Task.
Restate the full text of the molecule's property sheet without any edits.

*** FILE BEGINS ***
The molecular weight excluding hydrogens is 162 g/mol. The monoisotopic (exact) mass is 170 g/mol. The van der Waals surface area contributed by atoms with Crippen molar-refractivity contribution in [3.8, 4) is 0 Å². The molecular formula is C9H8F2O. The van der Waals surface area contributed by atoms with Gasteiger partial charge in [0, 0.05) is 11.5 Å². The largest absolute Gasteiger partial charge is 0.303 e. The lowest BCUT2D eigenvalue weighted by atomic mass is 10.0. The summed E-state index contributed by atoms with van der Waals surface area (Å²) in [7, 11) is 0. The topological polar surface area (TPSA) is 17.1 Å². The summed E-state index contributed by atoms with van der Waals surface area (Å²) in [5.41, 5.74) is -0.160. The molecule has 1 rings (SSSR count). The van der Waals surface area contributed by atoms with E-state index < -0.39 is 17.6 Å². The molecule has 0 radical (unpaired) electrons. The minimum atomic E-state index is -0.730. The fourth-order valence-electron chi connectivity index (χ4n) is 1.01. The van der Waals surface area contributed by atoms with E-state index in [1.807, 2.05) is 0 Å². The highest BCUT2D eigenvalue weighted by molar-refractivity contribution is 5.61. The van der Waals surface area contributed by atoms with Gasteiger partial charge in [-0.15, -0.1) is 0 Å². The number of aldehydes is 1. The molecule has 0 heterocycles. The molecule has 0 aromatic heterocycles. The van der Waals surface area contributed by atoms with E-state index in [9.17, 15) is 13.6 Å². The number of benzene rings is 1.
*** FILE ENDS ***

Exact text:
The molecular weight excluding hydrogens is 162 g/mol. The monoisotopic (exact) mass is 170 g/mol. The van der Waals surface area contributed by atoms with Crippen molar-refractivity contribution in [3.8, 4) is 0 Å². The molecular formula is C9H8F2O. The van der Waals surface area contributed by atoms with Gasteiger partial charge in [0, 0.05) is 11.5 Å². The largest absolute Gasteiger partial charge is 0.303 e. The lowest BCUT2D eigenvalue weighted by atomic mass is 10.0. The summed E-state index contributed by atoms with van der Waals surface area (Å²) in [7, 11) is 0. The topological polar surface area (TPSA) is 17.1 Å². The summed E-state index contributed by atoms with van der Waals surface area (Å²) in [5.41, 5.74) is -0.160. The molecule has 1 rings (SSSR count). The van der Waals surface area contributed by atoms with E-state index < -0.39 is 17.6 Å². The molecule has 0 radical (unpaired) electrons. The minimum atomic E-state index is -0.730. The fourth-order valence-electron chi connectivity index (χ4n) is 1.01. The van der Waals surface area contributed by atoms with E-state index in [1.807, 2.05) is 0 Å². The highest BCUT2D eigenvalue weighted by molar-refractivity contribution is 5.61. The van der Waals surface area contributed by atoms with Gasteiger partial charge in [-0.15, -0.1) is 0 Å². The number of aldehydes is 1. The molecule has 0 heterocycles. The molecule has 0 aromatic heterocycles. The van der Waals surface area contributed by atoms with E-state index in [9.17, 15) is 13.6 Å². The number of benzene rings is 1.